Grab a Bite at the Morris, Gamble, and Poynter Rooms in the V&A
Museum cafes are often depressing affairs, white formica boxes where you grab a curling sandwich on your way to the next piece of tourism. The Morris, Gamble, and Poynter rooms are nothing like that. Designed, respectively, by William Morris, Henry Cole, and Edward Poynter in the 19th century, they are a rare example of a museum restaurant where you would be happy to spend time, revelling in the gorgeous design. And the food's not bad either; you can get all sorts of hot and cold meals, so it's a great stop to plan into your day if you're doing the museum trail at South Kensington.
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The Queen's Attic
The Victoria and Albert Museum Cast Courts are a great look at the replicas commissioned by the rich so that they didn’t have to take the real things home. We wandered in after exploring the V&A’s other fascinating exhibits (the ironwork was another favorite) and found half of the exhibit closed. Never fear! From an upper walkway we peered over to the other side and saw a great attic of fake goodies carefully wrapped for the renovation.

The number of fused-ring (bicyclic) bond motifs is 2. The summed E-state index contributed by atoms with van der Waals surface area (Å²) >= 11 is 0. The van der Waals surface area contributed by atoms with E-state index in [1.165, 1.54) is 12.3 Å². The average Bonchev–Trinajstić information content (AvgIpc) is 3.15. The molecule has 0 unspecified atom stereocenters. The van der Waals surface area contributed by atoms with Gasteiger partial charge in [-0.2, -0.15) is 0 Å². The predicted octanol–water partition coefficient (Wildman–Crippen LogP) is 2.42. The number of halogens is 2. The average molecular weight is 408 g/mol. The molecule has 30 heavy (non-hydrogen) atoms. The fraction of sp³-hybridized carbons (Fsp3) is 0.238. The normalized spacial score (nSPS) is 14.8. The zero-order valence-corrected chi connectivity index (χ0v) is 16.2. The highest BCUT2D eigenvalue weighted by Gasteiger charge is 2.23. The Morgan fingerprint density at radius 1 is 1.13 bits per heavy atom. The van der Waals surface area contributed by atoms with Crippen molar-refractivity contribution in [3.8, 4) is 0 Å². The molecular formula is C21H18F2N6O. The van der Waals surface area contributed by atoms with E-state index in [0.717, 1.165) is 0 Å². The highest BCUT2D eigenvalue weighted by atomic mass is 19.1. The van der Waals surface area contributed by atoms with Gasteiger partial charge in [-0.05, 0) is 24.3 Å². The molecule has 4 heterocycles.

Plenty of people come to the Victoria and Albert Museum for the world-renowned exhibits. But, it's perfectly all right to come here solely for the food. Order from a modest, yet tasty, selection at the museum's café—pastries, sandwiches, salads, and more are on hand—and then carry your art-worthy cafeteria tray into the ornate seating areas. As the first museum restaurant in the world, this café is an attraction in its own right: Stained-glass windows, painted ceilings, intricate carvings, and celestial chandeliers create quite a setting for a casual meal.